To date, some findings in the protein transport literature have shown reproducibility. This is encouraging and should stimulate additional inquiry. Nurses should be aware that SNPs in transport proteins may explain some degree of CINV treatment failure.
Areas of Future Research
Neurokinin 1 (NK1) antagonists are another category of therapy for highly emetogenic chemotherapy (Hesketh, Aapro, Street, & Carides, 2010). These agents (e.g., aprepitant [Emend®], fosaprepitant [Emend IV®]) are used alongside serotonin antagonists and steroids as a triple-drug anti-CINV regimen. Patients receiving NK1 antagonists may also have genetic polymorphisms that affect the efficacy of these drugs. To date, NK1 antagonists have not been evaluated in this way.
A similar pharmacogenomic approach may be applicable to older anti-CINV agents. Diphenhydramine (Benadryl®), prochlorperazine (Compazine®), and metoclopramide (Reglan®) have largely been replaced by the serotonin antagonists, NK1 antagonists, and steroids. Within the percentage of patients that fail standard-of-care CINV prophylaxis, a subset for whom older agents are genetically optimal may exist. In this way, pharmacogenomic research may create new therapeutic options for these older pharmaceuticals.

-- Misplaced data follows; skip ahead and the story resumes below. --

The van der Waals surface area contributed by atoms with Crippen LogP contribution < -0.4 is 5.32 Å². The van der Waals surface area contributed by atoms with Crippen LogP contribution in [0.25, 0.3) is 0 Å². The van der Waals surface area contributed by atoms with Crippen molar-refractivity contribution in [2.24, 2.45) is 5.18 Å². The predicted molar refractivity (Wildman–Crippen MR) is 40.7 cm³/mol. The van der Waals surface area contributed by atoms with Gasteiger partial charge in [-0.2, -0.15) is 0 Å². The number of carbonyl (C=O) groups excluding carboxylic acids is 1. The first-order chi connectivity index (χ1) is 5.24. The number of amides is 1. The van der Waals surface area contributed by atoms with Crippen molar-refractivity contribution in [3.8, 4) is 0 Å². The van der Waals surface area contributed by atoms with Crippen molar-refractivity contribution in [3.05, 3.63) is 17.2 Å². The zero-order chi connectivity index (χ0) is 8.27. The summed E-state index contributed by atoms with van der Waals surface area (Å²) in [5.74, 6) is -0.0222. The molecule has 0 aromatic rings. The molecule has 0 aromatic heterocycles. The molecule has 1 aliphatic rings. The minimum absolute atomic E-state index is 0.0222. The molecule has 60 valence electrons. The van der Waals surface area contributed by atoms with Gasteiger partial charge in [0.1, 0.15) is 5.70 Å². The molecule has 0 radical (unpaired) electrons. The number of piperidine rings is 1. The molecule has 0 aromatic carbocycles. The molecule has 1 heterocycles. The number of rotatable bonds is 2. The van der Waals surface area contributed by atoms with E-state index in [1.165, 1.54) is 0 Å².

A few of the studies reviewed attempted to correlate genotype with patient-specific risk factors for CINV (e.g., motion sickness history). However, no study was specifically designed for this, and no correlation was found. Despite this, patient-specific risk factors likely have a genetic basis and are in urgent need of dedicated inquiry.
Implications for Nursing
Although this stage of research into the genetics of CINV may seem to have limited value to nursing practice, this is not the case. Nursing’s role in assessing and intervening in CINV is complemented by this new knowledge in multiple ways.